Pakistan: Now or Never?
Perspectives on Pakistan
When the British left India in 1947, they bequeathed what was arguably a European notion of the nation state on a region for which the very concept was alien. I say ”arguably” because anything one writes about Partition or the nation state is open to dispute. And until the financial crisis, I relegated this argument to the realm of historians – a subject that interested me personally, but did not seem relevant today.
That was until I noticed a new debate bubbling up on the internet about the future of the nation state. Will it become more powerful as countries scramble to protect themselves from the financial crisis as George Friedman at Stratfor argues in this article? Or does the need for global solutions to the crisis sound a death knell for the nation state, as John Robb suggests here?
Let’s just suppose the paradigm has shifted and the 60-year-old model defined by the departing British colonial rulers is no longer valid. What does that mean for Pakistan and India? (more…)
The way Nisar Ahmad sees it, the war in Afghanistan has been pretty good to him. The 19-year-old runs a shop stall on a British military base in Helmand selling knock-off cigarettes, sunglasses, carpets and other assorted trinkets to young soldiers eager to spend their cash. On a good day, he takes in anywhere between $300 and $400 as the nicotine-hungry snap up 10-packs of Chinese-made, fake Marlboro cigarettes for just $5 a pop, or a pair of fake designer shades for $15. Sometimes he’s feeling generous and knocks them down to $10. Even with the cost of buying the merchandise in Kabul and driving it down to the far south of the country, into Taliban country and frequently through militant checkpoints, he still reckons he takes anywhere between $80 and $100 a day in profit.
“It’s good money, very good money,” he says with a broad grin, showing off a gappy, yellowing smile. “I didn’t go to school but everybody he go to school he not make money same as me,” he explains in his faltering English, learnt during six years of working on British and American bases.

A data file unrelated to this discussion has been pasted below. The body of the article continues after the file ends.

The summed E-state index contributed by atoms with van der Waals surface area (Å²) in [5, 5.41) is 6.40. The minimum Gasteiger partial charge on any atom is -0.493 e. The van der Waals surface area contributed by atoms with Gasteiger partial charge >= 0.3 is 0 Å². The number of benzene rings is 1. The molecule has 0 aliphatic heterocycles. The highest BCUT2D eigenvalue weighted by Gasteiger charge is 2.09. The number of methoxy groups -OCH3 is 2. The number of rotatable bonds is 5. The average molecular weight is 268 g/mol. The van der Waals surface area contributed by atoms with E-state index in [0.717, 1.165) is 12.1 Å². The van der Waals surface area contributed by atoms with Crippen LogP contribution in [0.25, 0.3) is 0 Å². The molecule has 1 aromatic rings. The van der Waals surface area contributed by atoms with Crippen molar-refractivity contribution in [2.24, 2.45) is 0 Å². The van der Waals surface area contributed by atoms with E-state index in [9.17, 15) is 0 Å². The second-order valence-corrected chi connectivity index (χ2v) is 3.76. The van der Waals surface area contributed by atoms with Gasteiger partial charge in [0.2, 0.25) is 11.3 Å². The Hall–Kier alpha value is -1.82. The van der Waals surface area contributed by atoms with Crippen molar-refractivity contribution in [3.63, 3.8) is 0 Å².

In fact, Ahmad is a case-study in how market economics can take hold even in a war zone, and how mergers and acquisitions are a part of life wherever you happen to be, even in Afghanistan’s volatile southern deserts.
So successful was Ahmad that he effectively got taken over by Abdallah, 30, and his business partner Ismailah who run similar shops on five other bases and decided to ‘acquire’ Ahmad’s stall. He now works for a wage of $500 a month while he reckons Abdallah makes “$2,000 or $3,000, I don’t know, good money.” He’s not unhappy about the takeover, he says, because he’d rather have a regular wage and he’s only 19, so there’s time for other businesses. But in order to give himself a sense of rising up the ladder, he’s taken on a side-kick called Jasnour who doesn’t speak much English and does the dirty work of packing and unpacking the goods and handling the money. Ahmad just sits back.
On any military base in Afghanistan there are signs of business and globalisation at work. Pizza Hut, Burger King and Subway all run concessions on major bases, feeding troops hungry for food from home. The Pizza Hut on the British base is run by an Indian. The military supplies shop — which sells 10 packs of name-brand cigarettes for the regular price of $30 — is run by a Bosnian. Filipinos help with the laundry. Everybody wants a sliver of the fat economic pie that the British, Americans, Canadians and other nations serving in Afghanistan have thrown on the table. The problem is the entrepreneurial, money-making impulse is mostly taking root only on secure camps where foreign troops are based. It’s not happening outside the wire, where 24 million Afghans are longing for business investment and a better life.